Unity Through The Spirit of Humility

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On Tuesday, July 12, 2016 both Former US President George W. Bush and US President Barack Obama delivered their memorial service speeches for the five police officers killed in Dallas shooting. I find both speeches complement each other in teaching us about strengthening the unity of our groups. I believe that leaders today need to learn a thing or two from their speeches to transform their members into a more effective and solid team.

Former President George W. Bush wisely reminded us, “Too often, we judge other groups by their worst examples, while judging ourselves by our best intentions.” So true. Mankind tends to have these double standards when judging others and ourselves.

More frequently than not, we fail to see beyond the way other people do things. Unfortunately, when we see others do things differently from us, we quickly jump into conclusions that things are not done in the right way. To make things worse, we often insert our quick assumptions that the flaws we see are done on purpose, to benefit one or more individuals as opposed to the bigger group.

On the other hand, we demand others to judge ourselves based on our well intentions. We often fail to consider that the way we do things could be perceived unfavorably by others, if not done as per the expectation of the majority of the group. To make things worse, there are times that we are fully aware of the consequences, yet relying on the justification of our well intentions alone, we choose to ignore what could go wrong. We take the quick shortcut to realize our well intentions.

Naturally, these opposing double standards are likely to trigger conflicts amongst the group members.

How can we fix this? I believe the spirit of humility is the answer.

The spirit of humility enables us to willingly reverse the way we tend to react as explained above. When we do exactly the opposites of the way we tend to judge others and ourselves, we would create a more harmonious climate for the group members to perform as a solid team.

We should not simply judge how other people carry things out differently from our ways. Rather, go the extra mile, consider also their positive intentions. Just like you, by and large, people have their best intentions at heart. Seek to understand their perspectives. When you see others do things differently, generally because there are things that you see that they do not or vice versa. Instead of judging them the wrong way, communicate the different perceptions among you.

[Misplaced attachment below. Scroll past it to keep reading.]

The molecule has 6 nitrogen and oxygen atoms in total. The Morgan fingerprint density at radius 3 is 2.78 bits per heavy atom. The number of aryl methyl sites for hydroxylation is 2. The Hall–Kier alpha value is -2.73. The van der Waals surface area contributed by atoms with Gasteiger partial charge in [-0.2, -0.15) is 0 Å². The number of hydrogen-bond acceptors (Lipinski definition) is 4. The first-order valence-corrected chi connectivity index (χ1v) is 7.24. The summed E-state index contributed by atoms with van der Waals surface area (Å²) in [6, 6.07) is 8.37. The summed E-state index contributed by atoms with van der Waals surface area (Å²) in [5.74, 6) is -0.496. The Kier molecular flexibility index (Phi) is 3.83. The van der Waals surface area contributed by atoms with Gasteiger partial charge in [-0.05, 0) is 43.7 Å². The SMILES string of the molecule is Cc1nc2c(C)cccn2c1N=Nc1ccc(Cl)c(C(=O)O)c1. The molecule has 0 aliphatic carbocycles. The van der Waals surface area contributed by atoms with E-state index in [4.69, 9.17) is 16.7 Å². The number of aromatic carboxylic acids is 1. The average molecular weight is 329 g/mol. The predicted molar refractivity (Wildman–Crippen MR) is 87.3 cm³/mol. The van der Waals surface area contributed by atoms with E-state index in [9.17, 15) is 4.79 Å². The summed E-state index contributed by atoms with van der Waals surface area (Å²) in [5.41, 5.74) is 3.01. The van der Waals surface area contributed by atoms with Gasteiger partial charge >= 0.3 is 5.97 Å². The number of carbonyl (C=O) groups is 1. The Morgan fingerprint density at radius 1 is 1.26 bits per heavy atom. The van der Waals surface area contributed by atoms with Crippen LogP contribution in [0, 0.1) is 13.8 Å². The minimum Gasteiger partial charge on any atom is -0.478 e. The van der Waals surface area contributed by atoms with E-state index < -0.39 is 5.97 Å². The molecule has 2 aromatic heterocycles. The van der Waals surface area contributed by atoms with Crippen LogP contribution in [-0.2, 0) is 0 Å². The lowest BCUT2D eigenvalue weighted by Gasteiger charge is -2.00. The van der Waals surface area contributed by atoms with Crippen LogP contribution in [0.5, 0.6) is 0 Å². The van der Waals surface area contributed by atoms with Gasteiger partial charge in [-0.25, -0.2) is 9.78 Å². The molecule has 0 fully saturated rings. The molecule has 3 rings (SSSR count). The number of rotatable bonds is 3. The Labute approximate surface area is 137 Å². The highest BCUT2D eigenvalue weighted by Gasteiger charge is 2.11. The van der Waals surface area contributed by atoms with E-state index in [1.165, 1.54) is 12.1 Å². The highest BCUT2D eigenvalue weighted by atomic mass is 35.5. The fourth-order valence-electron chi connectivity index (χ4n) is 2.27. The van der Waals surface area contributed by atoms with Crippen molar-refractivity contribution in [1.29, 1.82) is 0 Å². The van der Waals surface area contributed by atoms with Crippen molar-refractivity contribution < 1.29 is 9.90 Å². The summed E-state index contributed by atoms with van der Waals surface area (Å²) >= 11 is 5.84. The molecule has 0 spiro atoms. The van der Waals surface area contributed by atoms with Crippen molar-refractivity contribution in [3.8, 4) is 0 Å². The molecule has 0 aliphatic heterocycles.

Restrain ourselves from simply doing things our own way, even though we are certain of our well intentions. Rather, strive to ensure that others would be able to see our best intentions, by taking into accounts the likely expectations on the way we should respond to a certain situation. Seek to understand their perspectives. When you foresee some risks that people may perceive you wrongly, anticipate and do the extra mile to ensure that you would get their acceptance.

In President Barack Obama’s speech that same day, based on his rich experiences, he said, “I’m not naive… I’ve seen how a spirit of unity, born of tragedy, can gradually dissipate, overtaken by the return to business as usual, by inertia and old habits and expediency. I see how easily we slip back into our old notions, because they’re comfortable, we’re used to them. I’ve seen how inadequate words can be in bringing about lasting change.”

President Obama pointed out that Dr. King’s speech, the signing of Civil Rights Act, or the signing of Voting Rights Act had dramatically contributed to bridge differences in his lifetime. Unfortunately, he also reminded us that no matter how good our intentions may be, bias remains. He said, “We’ve heard it at times in our own homes. If we’re honest, perhaps we’ve heard prejudice in our own heads and felt it in our own hearts… Although most of us do our best to guard against it and teach our children better, none of us is entirely innocent.”

I second President Obama’s view that we need to be honest with ourselves. We need feedback and reminders from others, because none of us is entirely innocent. We need to recognize and accept our differences. We need to find the will to change for the better, because knowing the right things to do is not enough. We need to be wiser and act on this knowledge.

We need the spirit of humility to be honest with ourselves, to accept our differences, to see the best intentions of others, and to watch ourselves from doing things that are harmful to others. This call for action is even more important for those who happen to have the leadership role. Leaders must unite every single one of their members. Thus, leaders must inspire and be the role models in this spirit of humility as well.

Let us learn to be more humble. Let us change for the better! Shall we?

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